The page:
Netflix really put their chips on the table by releasing Daredevil the same weekend as the Season Five premiere of Game of Thrones, and in the eternal war of watercooler-ready cultural capital, the only reason they’d be so bold is because they feel that they had something special on their hands … and they do indeed.
Landing at a curious time in the television landscape where DC Comics is starting to pick up good will with their character-driven efforts Arrow and The Flash (although the less said about Gotham the better) and Marvel’s own Agents of S.H.I.E.L.D. is starting to pay off after finally breaking through the predictable “monster of the week format” part way through its first season, Daredevil is cut from a different bullet-resistant cloth altogether. Starring Boardwalk Empire‘s Charlie Cox as blind lawyer Matt Murdock, the show follows Murdock and his friend Foggy Nelson (Elden Henson of Mighty Ducks fame) as they start up their own law firm in Hell’s Kitchen, although Murdock, whose other senses have been trained to near-superhuman levels, goes out at night and seeks vigilante justice all his own, often fighting back the forces of ruthless business magnate Wilson Fisk (Vincent D’Onofrio) in a struggle for the heart of the city. (Note, this character is best known as the Kingpin, but in one of the show’s several well-thought-out decisions, he is never referred to as such.)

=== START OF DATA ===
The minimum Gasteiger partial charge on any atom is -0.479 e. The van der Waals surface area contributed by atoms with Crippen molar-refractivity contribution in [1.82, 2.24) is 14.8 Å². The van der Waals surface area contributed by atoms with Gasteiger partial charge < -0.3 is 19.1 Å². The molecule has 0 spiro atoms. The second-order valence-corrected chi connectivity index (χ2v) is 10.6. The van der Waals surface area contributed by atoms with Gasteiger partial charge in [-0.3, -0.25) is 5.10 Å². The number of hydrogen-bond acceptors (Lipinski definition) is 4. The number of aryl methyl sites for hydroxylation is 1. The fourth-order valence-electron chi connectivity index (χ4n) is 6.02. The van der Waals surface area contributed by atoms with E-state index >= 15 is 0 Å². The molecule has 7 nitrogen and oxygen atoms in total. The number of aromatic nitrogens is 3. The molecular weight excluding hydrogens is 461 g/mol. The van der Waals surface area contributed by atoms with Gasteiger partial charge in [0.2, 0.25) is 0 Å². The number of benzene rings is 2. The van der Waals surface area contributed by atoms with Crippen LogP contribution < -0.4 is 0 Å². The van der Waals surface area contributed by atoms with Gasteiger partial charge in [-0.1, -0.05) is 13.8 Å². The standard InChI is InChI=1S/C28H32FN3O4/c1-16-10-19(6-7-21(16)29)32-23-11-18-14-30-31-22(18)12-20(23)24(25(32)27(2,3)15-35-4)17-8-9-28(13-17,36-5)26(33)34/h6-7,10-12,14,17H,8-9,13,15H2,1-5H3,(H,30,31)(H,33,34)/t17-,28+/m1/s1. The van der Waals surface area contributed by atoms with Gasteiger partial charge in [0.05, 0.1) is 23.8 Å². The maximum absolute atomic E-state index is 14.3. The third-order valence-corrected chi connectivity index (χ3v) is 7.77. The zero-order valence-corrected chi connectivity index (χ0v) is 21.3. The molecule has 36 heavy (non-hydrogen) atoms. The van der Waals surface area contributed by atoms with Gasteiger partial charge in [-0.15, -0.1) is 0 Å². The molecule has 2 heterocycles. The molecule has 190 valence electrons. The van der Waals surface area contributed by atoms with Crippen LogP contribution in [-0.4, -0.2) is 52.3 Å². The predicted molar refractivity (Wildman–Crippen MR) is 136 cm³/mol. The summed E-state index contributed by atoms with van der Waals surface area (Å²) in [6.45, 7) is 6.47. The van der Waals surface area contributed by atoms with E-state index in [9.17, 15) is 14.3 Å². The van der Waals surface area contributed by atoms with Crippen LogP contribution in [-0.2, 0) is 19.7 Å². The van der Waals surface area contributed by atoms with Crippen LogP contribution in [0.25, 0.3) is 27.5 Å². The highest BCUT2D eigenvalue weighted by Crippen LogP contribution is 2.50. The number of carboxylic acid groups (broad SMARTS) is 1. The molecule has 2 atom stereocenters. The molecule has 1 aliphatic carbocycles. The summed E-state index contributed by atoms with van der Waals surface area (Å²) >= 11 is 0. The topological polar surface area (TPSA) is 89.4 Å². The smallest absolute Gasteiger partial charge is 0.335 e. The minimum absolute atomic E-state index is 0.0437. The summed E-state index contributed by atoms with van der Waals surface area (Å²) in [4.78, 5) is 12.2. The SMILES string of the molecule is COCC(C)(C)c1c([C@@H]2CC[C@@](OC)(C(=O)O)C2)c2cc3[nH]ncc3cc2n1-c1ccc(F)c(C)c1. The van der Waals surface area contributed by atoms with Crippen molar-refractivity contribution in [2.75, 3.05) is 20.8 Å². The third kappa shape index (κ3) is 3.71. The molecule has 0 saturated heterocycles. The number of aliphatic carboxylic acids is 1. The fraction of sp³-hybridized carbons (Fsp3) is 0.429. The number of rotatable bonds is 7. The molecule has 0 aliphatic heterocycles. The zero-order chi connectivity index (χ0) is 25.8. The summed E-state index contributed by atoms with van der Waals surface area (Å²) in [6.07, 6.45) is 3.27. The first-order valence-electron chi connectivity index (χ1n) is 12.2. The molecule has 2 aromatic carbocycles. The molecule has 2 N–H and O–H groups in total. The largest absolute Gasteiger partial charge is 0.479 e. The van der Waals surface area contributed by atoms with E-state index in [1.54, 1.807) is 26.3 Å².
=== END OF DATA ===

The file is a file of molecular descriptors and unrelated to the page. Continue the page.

This may sound very by-the-numbers (and, to neophytes, remarkably Batman-esque), but the show carries off the premise remarkable style. Created by The Cabin in the Woods helmer Drew Goddard with Steven S. DeKnight serving as showrunner (both alums from Buffy the Vampire Slayer and Angel), let us now break down the three absolutely extraordinary ways that Daredevil managed to become not just the hands-down best superhero drama on TV, but also one of the best new overall dramas this season.
The Format: TV-MA and Episode Length
Make no mistake: Daredevil is a violent, violent show. Although it never gets overly gratuitous in a Sin City kind of way, there are still people being beaten to death with bowling balls, committing suicide by running their heads through metal spikes, and an unfortunate someone who gets their hand sliced clean off, which is to say nothing about the show’s vivid depictions of spousal abuse and pedophilia. Although Marvel has established itself as a mostly family-friendly brand, Daredevil creates a world that is much darker, much bleaker, and one wherein casual actions lead to real world consequences, resulting in more than a few surprising deaths.